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Appeal denial ends ODU guard Donte Hill’s college career

UNC Wilmington Old Dominion Basketball

Old Dominion’s Donte Hill (25) shoots under pressure from UNC Wilmington’s Keith Rendleman, left, and Cedrick Williams, right, during the second half of their NCAA college basketball game, Wednesday, Feb. 20, 2013, in Norfolk, Va. (AP Photo/The Virginian-Pilot, Amanda Lucier) MAGS OUT


Two months after learning that his initial appeal of the decision that cost him a season of eligibility was denied, Old Dominion guard Donte Hill’s final appeal has met the same fate as announced by the ODU athletic department.

That means Hill, who averaged 8.2 points and 4.0 rebounds per game last season, has played his final game as a Monarch. The issue that cost Hill a season of eligibility was his playing in a closed scrimmage at Clemson just before deciding to transfer to ODU in 2010. Hill played eight minutes in that scrimmage, and they turned out to be a costly eight minutes at that.

“I am very disappointed by the NCAA’s decision to deny my appeal, as I was hopeful there would have been reconsideration for my case, I am very appreciative of the efforts on my behalf by Old Dominion,” said Hill in the release. “I enjoyed my time here and I will be a Monarch forever.”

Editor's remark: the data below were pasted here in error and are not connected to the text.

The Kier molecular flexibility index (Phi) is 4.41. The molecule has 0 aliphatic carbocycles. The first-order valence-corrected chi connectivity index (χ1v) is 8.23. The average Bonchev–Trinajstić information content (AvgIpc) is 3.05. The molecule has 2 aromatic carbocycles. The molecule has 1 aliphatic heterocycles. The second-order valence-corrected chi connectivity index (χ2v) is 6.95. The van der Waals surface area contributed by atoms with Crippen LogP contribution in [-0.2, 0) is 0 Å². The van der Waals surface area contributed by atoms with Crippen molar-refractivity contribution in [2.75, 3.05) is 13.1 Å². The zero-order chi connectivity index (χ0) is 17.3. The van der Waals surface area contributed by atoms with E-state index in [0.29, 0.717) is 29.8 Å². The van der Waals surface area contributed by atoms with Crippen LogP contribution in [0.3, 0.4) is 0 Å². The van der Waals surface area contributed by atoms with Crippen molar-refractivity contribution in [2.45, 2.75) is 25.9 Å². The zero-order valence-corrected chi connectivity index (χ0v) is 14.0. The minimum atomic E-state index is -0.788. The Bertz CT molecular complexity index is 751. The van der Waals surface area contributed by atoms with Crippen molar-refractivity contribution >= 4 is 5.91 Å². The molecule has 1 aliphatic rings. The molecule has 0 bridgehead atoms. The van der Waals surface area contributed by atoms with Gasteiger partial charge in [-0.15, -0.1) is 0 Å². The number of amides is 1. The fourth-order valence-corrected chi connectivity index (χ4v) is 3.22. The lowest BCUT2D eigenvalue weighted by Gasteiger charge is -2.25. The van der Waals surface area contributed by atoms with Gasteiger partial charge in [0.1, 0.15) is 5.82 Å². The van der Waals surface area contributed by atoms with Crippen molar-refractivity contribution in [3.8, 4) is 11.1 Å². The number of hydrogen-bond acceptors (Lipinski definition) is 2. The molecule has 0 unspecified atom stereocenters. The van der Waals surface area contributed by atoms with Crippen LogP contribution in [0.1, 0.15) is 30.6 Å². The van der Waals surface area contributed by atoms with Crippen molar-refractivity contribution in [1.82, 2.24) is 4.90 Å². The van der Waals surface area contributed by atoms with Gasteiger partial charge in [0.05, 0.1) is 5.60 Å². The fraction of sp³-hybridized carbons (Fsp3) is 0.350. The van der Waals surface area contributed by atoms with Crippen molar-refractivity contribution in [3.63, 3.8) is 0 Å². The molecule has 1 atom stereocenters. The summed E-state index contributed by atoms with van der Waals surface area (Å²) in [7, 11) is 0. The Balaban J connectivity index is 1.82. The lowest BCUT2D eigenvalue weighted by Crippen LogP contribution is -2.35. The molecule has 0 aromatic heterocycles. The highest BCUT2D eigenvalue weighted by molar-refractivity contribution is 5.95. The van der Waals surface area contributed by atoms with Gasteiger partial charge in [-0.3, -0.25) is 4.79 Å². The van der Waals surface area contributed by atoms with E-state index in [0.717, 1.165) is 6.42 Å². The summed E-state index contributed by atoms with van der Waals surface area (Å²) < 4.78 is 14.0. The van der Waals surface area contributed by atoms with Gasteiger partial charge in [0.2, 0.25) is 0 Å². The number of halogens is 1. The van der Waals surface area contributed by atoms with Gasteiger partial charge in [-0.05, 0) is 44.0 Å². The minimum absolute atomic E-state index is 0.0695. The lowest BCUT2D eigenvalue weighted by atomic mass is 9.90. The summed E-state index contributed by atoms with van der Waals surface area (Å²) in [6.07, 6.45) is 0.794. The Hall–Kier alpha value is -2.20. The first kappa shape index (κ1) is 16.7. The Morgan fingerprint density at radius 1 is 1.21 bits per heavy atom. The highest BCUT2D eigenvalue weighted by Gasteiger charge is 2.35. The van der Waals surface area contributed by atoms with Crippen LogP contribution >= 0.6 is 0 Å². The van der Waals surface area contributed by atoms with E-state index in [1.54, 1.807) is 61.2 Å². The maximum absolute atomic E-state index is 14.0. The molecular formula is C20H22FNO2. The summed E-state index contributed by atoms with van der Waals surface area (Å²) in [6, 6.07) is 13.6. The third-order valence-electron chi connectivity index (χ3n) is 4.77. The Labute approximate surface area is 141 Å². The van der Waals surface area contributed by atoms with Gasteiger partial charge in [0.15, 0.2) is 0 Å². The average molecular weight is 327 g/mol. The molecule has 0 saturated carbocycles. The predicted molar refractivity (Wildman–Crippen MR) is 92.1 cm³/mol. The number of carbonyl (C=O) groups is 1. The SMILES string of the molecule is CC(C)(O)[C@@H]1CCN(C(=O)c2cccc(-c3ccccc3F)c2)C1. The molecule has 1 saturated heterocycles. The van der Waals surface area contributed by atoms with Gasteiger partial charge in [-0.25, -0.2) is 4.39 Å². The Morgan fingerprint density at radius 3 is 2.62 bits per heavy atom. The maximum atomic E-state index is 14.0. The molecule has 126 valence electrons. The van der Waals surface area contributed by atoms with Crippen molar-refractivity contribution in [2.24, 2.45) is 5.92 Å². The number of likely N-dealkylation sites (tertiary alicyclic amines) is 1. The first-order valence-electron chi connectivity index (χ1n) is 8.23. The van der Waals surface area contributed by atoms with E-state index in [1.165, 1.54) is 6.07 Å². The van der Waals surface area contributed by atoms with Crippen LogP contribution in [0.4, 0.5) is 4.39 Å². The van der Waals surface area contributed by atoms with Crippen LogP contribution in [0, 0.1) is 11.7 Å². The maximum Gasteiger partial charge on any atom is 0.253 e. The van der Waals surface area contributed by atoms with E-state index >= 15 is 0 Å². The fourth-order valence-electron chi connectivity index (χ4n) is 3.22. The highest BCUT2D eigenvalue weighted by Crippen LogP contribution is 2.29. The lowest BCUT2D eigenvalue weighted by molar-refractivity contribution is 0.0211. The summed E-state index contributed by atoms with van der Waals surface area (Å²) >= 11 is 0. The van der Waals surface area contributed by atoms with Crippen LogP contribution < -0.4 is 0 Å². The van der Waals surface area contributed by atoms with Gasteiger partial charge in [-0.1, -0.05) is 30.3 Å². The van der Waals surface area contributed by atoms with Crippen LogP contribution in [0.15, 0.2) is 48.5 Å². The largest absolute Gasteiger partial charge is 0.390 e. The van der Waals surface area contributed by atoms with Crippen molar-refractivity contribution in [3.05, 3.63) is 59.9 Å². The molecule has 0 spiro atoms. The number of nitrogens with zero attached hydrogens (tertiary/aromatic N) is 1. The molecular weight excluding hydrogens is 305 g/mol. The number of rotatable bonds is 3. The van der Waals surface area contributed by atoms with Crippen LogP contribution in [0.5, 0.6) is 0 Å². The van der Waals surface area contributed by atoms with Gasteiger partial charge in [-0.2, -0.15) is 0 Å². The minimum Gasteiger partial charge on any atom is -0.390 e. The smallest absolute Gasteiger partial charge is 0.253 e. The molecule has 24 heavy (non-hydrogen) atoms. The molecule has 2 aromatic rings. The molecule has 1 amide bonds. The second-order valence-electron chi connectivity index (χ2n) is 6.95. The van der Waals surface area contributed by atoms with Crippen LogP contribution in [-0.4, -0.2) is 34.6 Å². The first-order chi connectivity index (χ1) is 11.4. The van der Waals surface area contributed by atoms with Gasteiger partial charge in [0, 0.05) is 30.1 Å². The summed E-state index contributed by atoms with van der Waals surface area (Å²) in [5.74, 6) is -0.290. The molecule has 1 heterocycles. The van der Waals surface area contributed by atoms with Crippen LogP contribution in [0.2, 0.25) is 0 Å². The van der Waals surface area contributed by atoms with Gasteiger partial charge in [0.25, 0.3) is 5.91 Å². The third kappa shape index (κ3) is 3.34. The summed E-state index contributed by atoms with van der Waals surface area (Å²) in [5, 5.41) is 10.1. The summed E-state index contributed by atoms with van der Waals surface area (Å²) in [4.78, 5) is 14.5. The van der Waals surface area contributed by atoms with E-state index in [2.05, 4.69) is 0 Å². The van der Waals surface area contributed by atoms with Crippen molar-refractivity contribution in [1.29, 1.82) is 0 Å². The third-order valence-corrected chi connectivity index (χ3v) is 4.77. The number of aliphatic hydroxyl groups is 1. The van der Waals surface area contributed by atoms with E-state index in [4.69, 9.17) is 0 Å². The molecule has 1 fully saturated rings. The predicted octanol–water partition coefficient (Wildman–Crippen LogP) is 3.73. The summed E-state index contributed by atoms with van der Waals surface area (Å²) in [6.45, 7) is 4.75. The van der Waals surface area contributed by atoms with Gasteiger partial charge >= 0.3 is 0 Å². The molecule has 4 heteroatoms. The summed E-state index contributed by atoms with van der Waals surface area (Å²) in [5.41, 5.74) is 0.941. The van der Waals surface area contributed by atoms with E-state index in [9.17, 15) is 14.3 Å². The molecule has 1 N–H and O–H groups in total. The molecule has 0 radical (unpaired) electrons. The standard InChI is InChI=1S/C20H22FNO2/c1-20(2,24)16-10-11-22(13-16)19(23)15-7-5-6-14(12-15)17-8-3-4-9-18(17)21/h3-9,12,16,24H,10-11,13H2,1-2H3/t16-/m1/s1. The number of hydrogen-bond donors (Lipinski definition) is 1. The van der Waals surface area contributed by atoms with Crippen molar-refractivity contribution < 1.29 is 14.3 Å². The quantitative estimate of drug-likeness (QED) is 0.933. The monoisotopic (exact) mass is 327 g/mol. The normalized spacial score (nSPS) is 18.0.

Rules certainly have to be followed, but this ruling seems very harsh. In a climate of enforcement that has “successfully” managed to confuse the very adults asked to make sure their schools are compliant with NCAA rules, we’re to expect a student-athlete to automatically know that playing in a scrimmage could potentially cost him a full season of eligibility?

A similar situation involving former Montana State forward Mohamed Fall occurred last spring, when his playing in two junior college showcases counted as a full season due to the fact that he turned 21 before enrolling at the Big Sky school.

If the powers that be want to hold out an “offending” party for a few games as a trade-off for being allowed to play their senior seasons, then fine. Not exactly ideal, but at least a player like Hill or Fall would be able to finish their careers on the court.

But taking away a player’s entire season over eight minutes? As many pointed out back in June when the initial decision regarding Hill’s status was made, the NCAA has far bigger fish to fry. Or at least they should.

On the bright side, at least Hill leaves ODU with his degree.

“Obviously, this news is extremely disappointing to our staff and team and of course to Donte,” ODU head coach Jeff Jones said. “He had a short, but successful career at ODU and more importantly has his sociology degree from the university.

“Donte is a great representative of the ideals the NCAA encourages in its student athletes. We know Donte has a bright future ahead of him.”

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